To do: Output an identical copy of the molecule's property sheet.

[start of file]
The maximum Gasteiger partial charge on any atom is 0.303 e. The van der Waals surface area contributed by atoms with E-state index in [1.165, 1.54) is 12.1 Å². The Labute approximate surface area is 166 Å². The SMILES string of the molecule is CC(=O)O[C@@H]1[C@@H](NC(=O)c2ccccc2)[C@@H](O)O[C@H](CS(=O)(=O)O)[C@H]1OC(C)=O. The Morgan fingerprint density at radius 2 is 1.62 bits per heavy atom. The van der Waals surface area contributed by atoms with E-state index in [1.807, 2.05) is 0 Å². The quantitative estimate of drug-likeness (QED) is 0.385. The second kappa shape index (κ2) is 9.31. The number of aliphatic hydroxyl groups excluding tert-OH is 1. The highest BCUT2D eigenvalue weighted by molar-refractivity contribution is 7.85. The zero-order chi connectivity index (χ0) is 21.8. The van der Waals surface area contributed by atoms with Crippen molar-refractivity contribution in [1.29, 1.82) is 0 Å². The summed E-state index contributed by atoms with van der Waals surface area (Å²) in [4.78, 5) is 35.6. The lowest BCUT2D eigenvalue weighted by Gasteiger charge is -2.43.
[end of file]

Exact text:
The maximum Gasteiger partial charge on any atom is 0.303 e. The van der Waals surface area contributed by atoms with E-state index in [1.165, 1.54) is 12.1 Å². The Labute approximate surface area is 166 Å². The SMILES string of the molecule is CC(=O)O[C@@H]1[C@@H](NC(=O)c2ccccc2)[C@@H](O)O[C@H](CS(=O)(=O)O)[C@H]1OC(C)=O. The Morgan fingerprint density at radius 2 is 1.62 bits per heavy atom. The van der Waals surface area contributed by atoms with E-state index in [1.807, 2.05) is 0 Å². The quantitative estimate of drug-likeness (QED) is 0.385. The second kappa shape index (κ2) is 9.31. The number of aliphatic hydroxyl groups excluding tert-OH is 1. The highest BCUT2D eigenvalue weighted by molar-refractivity contribution is 7.85. The zero-order chi connectivity index (χ0) is 21.8. The van der Waals surface area contributed by atoms with Crippen molar-refractivity contribution in [1.29, 1.82) is 0 Å². The summed E-state index contributed by atoms with van der Waals surface area (Å²) in [4.78, 5) is 35.6. The lowest BCUT2D eigenvalue weighted by Gasteiger charge is -2.43.